[ntp:questions] Re: Clock accuracy & auto setting :digital television does a crap job of providing time services...

Max Power mikehack at u.washington.edu
Tue May 2 10:22:04 UTC 2006

Has anyone experimented with QAM or PSK around 60 KHz?
Theoretically one does not need to transmit QAM or PSK all the time, 
allowing for CW pll and frequency locking at say every 10 or 20 minutes.

>>>>LF time services are OK, and are necessary over large transnational
>>>>regions -- like Sub Saharan Africa, Australasia and South America ... 
>>>>any new LF service needs to be more technologically advanced than WWVB, 
>>>>MSF or DCF77 and its Swiss twin. In these regions 10 LF frequencies need 
>>>>to be allocated, but the signal to be transmitted needs to be more 
>>>>modern than
>>>>WWVB or DCF77 -- maybe using some form of low complexity PSK or low
>>>>complexity QAM and 240 hz to 480 hz of bandwidth. The signal must be
>>>>futureproofed -- as above.
> One thing to remember is that LF stations were originally designed, and 
> still serve, another important purpose: to provide precise *frequency* 
> measurement capability.  The original intention of WWVB was to provide a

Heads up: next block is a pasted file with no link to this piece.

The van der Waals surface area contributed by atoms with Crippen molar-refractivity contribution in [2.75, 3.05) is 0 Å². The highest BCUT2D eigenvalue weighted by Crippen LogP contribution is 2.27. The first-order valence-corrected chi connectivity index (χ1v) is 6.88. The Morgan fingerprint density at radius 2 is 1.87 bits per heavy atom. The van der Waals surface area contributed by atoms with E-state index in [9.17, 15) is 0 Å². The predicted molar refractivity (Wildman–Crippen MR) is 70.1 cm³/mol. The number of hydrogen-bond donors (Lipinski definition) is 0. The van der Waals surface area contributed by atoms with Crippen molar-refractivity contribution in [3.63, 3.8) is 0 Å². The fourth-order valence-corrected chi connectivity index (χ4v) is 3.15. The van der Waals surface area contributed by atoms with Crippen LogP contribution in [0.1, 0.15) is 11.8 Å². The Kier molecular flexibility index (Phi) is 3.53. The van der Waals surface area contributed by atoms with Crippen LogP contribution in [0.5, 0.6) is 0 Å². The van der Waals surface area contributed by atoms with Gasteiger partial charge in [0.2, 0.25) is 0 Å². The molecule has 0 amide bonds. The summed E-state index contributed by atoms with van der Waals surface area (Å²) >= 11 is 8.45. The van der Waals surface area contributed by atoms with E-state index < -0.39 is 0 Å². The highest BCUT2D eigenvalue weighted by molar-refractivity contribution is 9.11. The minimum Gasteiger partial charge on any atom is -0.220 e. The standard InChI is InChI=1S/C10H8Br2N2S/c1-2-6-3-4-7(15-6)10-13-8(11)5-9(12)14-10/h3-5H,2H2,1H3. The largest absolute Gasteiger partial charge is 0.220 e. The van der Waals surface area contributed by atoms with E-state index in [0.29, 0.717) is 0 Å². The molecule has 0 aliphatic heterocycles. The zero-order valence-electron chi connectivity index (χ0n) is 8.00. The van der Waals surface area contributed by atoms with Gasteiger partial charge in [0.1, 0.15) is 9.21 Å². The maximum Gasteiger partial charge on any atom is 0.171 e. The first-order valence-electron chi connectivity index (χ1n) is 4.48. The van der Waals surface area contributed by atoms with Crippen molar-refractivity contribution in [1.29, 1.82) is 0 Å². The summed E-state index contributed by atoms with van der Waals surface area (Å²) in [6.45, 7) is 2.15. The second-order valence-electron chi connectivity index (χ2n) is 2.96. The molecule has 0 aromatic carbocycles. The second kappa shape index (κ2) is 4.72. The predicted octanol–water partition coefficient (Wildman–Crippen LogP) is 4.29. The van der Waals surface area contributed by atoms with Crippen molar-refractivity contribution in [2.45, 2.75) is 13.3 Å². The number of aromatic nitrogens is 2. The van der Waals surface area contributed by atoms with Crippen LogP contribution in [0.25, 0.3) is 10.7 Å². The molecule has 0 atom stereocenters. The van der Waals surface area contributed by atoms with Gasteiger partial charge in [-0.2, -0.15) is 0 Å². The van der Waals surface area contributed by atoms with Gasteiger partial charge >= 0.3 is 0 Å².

> stable carrier frequency in a spectrum that has minimal ionospheric and 
> propagation disturbances.  The original WWVB receivers were phase-tracking 
> units that allowed a local frequency standard to be directly compared to 
> the USFS.

Part of the solution is inevitibly creating new LW time stations.
Only 1/3 of the US (& CA-MX) LW "Time Signal Station" spectrum allocation is 
being used -- leaving room for at least 2 transmitters (61 & 59 Khz). 
Potentally 62 Khz could be used as well. Canada / Australia / NZ have no LW 
time station, a sad loss to their infrastrutre.
> One of the advantages of the current modulation scheme is that it doesn't 
> mess with the carrier phase.  If more complex modulation schemes reduce or 
> destroy the ability to phase track the carrier, one of the primary 
> purposes of the LF stations will be lost.

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